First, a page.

I think modern artists have 16×16 very well figured out. At this scale, you see a dramatic amount of stylization… sort of charming abstractions. You also tend to see very oversized massings… things tend to look very chunky. This is partially because pixel art wants to have large areas of continuous pixels in its masses… use too many single isolated pixels, and the composition just starts to get noisy and confusing. The reading of strong edges is also a challenge to the eye at this resolution, so 16×16 is also known for generally having an especially strong emphasis on contours.
So I would say… the process was more understanding the universal principles of painting, and then adapting them to the techniques and constraints which artists of this tradition have developed over the last 30-40 years or so.
VIC: How did this concept come about?
ALOFT STUDIO: The Hazelnut Bastille project resulted from our long term, independent plans being combined into one production concept. Mark’s idea was to take a long stretch of time he had opening up to create a prototype of a top-down adventure in a 2.5D art style- it would feature 3D models, but with an orthographic top-down camera. It turns out, I had also had plans for one day working on a top-down adventure- the logic being, it was a format where the assets could be quickly created, thus allowing a much larger proportion of the development time to focus on gameplay design. We discussed Mark’s original plans, and decided that it would be more time-conscious to produce a sprite-based game in the 16×16 tile resolution, with the 2.5D concept being a project for later days. While Mark had envisioned the project as originally only being a 3-month prototype, it sort of snowballed quickly into being the full-fledged game we are now targeting.
Hazelnut Bastille is sort of a “trouble in paradise” situation
VIC: Titles are important and yours is quite enigmatic. How did you choose the name Hazelnut Bastille?
ALOFT STUDIO: The title actually came to us quickly. It is simple, yet effective, we feel! The two words which make it up have a strong internal tension between them, which sort of begs to be explained over the course of the game.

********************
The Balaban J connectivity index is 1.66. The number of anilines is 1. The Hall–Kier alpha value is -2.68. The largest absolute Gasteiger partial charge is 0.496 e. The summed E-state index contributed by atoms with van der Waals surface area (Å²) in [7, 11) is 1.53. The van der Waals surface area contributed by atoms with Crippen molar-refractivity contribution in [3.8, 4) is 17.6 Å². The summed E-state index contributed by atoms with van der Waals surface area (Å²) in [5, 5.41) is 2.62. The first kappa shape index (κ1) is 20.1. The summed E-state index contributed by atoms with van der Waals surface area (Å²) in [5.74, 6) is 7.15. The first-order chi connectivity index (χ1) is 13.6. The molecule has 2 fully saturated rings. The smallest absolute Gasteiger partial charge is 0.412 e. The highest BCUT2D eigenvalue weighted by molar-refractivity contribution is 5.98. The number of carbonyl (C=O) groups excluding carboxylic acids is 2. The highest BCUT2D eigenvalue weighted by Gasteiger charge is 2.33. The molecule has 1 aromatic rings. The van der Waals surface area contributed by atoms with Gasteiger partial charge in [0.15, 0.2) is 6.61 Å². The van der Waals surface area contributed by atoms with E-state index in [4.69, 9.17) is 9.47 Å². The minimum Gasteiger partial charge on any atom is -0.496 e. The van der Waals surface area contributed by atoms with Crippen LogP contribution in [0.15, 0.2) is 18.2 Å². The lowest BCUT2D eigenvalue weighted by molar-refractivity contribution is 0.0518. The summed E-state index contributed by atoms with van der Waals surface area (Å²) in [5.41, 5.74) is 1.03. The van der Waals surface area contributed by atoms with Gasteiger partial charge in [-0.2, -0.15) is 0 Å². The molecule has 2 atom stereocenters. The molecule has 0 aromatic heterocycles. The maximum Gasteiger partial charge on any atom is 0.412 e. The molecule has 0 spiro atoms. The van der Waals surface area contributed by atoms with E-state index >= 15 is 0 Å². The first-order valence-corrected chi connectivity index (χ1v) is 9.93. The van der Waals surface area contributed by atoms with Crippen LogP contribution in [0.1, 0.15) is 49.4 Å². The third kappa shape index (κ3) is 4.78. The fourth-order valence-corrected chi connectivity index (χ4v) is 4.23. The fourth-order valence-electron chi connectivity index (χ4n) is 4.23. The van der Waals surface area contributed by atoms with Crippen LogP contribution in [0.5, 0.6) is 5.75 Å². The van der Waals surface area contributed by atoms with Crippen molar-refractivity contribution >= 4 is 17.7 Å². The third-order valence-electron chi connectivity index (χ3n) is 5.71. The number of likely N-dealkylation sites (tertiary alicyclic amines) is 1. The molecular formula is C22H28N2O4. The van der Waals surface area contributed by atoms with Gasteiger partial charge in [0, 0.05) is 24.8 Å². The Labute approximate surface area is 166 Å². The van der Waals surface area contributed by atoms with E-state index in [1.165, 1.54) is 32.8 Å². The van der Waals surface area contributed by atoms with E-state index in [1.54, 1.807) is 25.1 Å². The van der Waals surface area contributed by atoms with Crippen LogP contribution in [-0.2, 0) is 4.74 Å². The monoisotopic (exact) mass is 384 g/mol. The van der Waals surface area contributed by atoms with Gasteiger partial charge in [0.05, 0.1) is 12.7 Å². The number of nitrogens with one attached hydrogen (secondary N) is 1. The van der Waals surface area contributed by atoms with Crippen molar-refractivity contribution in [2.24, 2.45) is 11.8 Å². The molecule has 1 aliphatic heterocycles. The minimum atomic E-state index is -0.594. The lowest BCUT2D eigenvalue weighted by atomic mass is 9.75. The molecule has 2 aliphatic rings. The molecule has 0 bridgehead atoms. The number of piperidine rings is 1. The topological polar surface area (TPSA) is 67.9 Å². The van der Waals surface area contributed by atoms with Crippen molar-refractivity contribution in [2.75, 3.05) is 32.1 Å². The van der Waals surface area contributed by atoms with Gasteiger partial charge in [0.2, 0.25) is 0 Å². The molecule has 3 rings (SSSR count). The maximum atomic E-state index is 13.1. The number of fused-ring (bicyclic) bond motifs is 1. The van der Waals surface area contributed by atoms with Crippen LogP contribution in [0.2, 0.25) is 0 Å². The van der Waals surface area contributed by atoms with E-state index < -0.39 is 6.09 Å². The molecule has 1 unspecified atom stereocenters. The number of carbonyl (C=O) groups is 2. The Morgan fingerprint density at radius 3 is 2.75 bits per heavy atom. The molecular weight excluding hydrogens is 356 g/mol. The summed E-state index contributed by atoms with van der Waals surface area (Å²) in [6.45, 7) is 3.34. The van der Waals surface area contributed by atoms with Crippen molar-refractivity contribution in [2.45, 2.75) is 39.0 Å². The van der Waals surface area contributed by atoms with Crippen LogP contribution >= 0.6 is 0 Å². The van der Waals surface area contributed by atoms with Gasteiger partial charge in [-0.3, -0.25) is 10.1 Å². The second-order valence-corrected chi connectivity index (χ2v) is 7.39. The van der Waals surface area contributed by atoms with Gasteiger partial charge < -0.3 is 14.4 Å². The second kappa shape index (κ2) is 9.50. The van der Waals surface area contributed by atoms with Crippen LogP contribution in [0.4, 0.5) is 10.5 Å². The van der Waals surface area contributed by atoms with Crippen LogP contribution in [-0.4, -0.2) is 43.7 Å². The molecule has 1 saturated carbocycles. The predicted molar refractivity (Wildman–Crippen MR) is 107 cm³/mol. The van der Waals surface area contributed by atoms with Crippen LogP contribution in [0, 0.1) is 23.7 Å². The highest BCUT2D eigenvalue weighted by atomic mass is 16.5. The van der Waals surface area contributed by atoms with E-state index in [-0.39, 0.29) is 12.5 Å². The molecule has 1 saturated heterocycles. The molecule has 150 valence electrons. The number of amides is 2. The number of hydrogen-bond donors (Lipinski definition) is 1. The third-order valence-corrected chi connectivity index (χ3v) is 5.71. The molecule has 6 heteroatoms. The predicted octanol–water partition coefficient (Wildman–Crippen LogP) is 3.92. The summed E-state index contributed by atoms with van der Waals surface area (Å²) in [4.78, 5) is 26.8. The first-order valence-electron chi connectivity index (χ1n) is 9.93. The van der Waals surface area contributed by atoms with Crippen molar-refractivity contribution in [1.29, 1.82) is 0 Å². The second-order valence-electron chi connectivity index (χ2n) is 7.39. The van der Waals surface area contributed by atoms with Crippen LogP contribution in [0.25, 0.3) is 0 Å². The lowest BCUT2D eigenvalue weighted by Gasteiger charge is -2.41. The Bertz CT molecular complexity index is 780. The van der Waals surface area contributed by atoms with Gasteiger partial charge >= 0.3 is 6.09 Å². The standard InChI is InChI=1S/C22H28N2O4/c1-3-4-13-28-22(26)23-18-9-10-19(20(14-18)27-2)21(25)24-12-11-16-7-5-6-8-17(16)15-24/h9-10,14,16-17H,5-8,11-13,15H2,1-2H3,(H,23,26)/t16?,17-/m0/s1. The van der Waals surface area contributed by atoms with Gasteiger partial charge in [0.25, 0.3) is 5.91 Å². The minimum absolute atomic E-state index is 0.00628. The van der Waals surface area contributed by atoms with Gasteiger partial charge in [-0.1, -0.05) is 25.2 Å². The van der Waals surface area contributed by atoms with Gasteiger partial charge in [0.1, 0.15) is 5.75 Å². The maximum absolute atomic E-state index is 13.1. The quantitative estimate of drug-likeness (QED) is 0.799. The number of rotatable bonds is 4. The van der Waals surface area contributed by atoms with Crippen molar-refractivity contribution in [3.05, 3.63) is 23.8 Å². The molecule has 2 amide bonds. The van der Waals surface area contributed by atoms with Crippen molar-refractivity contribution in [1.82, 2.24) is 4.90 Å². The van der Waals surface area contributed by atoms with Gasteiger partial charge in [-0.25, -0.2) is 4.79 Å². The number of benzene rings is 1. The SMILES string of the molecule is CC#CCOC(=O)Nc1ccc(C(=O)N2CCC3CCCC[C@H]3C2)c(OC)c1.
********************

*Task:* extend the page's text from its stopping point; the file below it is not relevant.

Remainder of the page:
This tension springs from the incongruities and contradictions which are present in our world and the characters that inhabit it. It is sort of a “trouble in paradise” situation! We present an idyllic world, which should be a place far removed from cares and worries, but we meet this place at its worst hour. Et in Arcadia, Ego! Even in Arcadia I (Death) am there!
The loose reference to the French Bastille as a general fortress is reading one of the term, but there also happens to be a strong reference to the historical event surrounding this place present in the story!
VIC: On which platforms is the game going to be released?
ALOFT STUDIO: Currently, we are only concerned with a simple Windows PC build. The project is guaranteed to release for PC. We expect to also release an Apple and a Linux build as well. Consoles are possible, but not currently planned, and partially contingent on what happens with the initial builds and release.
VIC: It’s been a pleasure speaking with you, guys. You dropped here some good wisdom that I hope game developers will appreciate. Finally, one last question, and I guess you will like this one: where can we find out more about you and the game?
ALOFT STUDIO: We post regular updates about our development and content on our running TIGsource development log at:
You can also follow us on twitter at:
Expect a cinematic and gameplay Trailer late this Winter, along with a playable production-quality Demo! We thank you all for your interest and support, and look forward to bringing you a continuous stream of new information as it becomes available!
Here is our website: